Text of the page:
BOSTON (MainStreet) -- American wallets and keychains are filled with more loyalty program cards and potential free stuff than ever before, but they aren't all key players in holiday shopping plans.
Membership in U.S. customer-loyalty programs has reached 2.1 billion, up from 1.8 billion in 2008 and 1.3 billion in 2006, according to marketing and loyalty program tracking firm Colloquy's
2011 Loyalty Census
. The average U.S. household is signed up for 18 retail loyalty programs -- roughly 50% more than shopping households were using in 2006, but also a bit of a stretch, as shoppers took part actively in only 8.4, or 46%, of all their loyalty programs.
Still, that's up from 39% usage in 2006 and indicates just how many companies looked to loyalty programs for a competitive edge.
Delta Air Lines
were among the companies that started or expanded loyalty and rewards programs last year.
The estimated value of the rewards dished out by loyalty programs within the past year falls just below $48 billion, or $622 per household. That would be great if the average consumer was using all of it. Instead, about $16 billion (or $202 per household) went unused by consumers who either weren't aware those rewards were there or didn't want to go through the trouble of cashing in minimal rewards for a program they weren't thrilled with from the outset.
That apathy may just be a matter of holding the wrong cards. With the holiday shopping season providing a great excuse to whip out the rewards card and rack up gifts, we've put together a list of five outstanding rewards programs that don't let too many obstacles stand between spenders and their
My Starbucks Rewards
Long holiday shopping trips and cooler temperatures make cocoa and coffee a part of the shopping routine pretty quickly. You may as well get something other than jitters and an impromptu trip to the ladies' or gentlemens' convenience for your trouble.
rewards program is one of the best in the industry based solely on just how little is required to earn rewards. Just buying a card and registering it gets drinkers a free beverage for their birthday. Five purchases unlocks free syrup and milk options, free refills and a free drink when you buy a one-pound bag of beans.
It's a bit tougher to make the 25 extra visits to reach "gold" level by the holiday's end, and a free drink comes only every 15 purchases after that, but it still beats competitors' dollar-based rewards systems that give only a dollar back for every 20 spent and provide none of the other perks. It takes a lot of loyalty to earn that personalized gold card, but the freebies that come before make Starbucks' card worth the wallet space.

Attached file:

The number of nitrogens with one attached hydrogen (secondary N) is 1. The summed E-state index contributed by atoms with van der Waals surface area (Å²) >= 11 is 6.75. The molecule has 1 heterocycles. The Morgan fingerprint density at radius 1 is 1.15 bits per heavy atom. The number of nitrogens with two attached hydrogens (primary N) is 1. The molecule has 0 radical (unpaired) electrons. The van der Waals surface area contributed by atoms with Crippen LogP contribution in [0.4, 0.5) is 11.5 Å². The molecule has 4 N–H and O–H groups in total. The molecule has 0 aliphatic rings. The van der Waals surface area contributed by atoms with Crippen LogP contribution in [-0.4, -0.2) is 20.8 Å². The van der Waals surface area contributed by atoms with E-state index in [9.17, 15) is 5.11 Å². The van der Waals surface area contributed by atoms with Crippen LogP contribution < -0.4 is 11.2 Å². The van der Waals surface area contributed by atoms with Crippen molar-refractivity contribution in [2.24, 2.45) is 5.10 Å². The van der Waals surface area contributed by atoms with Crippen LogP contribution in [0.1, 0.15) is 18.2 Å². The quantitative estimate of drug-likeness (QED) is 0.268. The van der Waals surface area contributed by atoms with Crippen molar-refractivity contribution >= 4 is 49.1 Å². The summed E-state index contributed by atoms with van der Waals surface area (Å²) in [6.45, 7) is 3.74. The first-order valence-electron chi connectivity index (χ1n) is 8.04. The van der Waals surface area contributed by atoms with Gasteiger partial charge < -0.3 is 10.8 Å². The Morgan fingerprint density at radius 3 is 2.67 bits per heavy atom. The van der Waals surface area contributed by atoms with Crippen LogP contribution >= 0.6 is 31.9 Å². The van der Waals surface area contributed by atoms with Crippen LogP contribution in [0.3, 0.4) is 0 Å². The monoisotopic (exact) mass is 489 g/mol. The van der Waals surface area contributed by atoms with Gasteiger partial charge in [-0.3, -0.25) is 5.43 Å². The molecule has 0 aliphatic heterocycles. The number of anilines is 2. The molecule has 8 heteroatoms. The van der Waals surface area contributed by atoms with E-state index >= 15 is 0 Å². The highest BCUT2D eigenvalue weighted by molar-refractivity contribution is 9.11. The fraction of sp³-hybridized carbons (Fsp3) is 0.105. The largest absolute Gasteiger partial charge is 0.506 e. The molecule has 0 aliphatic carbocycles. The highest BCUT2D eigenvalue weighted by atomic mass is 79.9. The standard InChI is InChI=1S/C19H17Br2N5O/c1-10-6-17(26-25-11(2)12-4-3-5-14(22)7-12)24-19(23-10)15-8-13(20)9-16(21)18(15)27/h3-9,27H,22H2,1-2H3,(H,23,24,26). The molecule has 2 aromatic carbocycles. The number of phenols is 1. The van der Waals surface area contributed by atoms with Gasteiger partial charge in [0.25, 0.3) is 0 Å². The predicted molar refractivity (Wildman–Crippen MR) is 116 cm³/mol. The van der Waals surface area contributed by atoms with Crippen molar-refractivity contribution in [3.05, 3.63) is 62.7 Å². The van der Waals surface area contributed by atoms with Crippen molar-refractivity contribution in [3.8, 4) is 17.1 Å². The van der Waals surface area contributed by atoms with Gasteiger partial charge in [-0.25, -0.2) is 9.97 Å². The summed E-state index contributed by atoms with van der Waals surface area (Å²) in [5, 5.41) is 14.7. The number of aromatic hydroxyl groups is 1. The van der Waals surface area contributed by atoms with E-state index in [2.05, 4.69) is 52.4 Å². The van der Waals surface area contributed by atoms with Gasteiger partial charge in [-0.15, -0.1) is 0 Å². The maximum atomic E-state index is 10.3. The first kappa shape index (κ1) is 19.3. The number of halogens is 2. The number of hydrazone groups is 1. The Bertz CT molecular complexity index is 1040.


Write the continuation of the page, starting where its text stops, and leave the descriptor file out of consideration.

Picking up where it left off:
While not a loyalty program in the typical card-purchase-reward sense, the Amazon Prime program performs the same basic function: getting a loyal consumer spending.
During holidays past,
Prime was basically a $79 down payment on free two-day shipping for the season. If you get enough of those logo-bedecked corrugated cardboard boxes left on your doorstep or in your lobby around that time of year, it could be considered a bargain. To more casual shoppers, however, it was just another holiday cost tacked on by another retail clip joint.
That's largely changed thanks to Amazon's new agreements with entertainment companies and partnerships with
that's made Amazon Prime a
-style streaming service as well as a shipping option. While Amazon Instant Video's 10,000 options are still slightly less than what you find on Netflix, unlimited access to its service via Prime is almost $16 a month less than the folks with the red envelope and still includes free two-day shipping on orders of any size.
Those invested in Amazon to the point that they own a Kindle reader or tablet also get the benefit of free loaner books through Amazon's lending library for signing up with Prime. If you're going to create a loyalty program that asks for all its money upfront, this is the kind of holiday incentive you need to provide.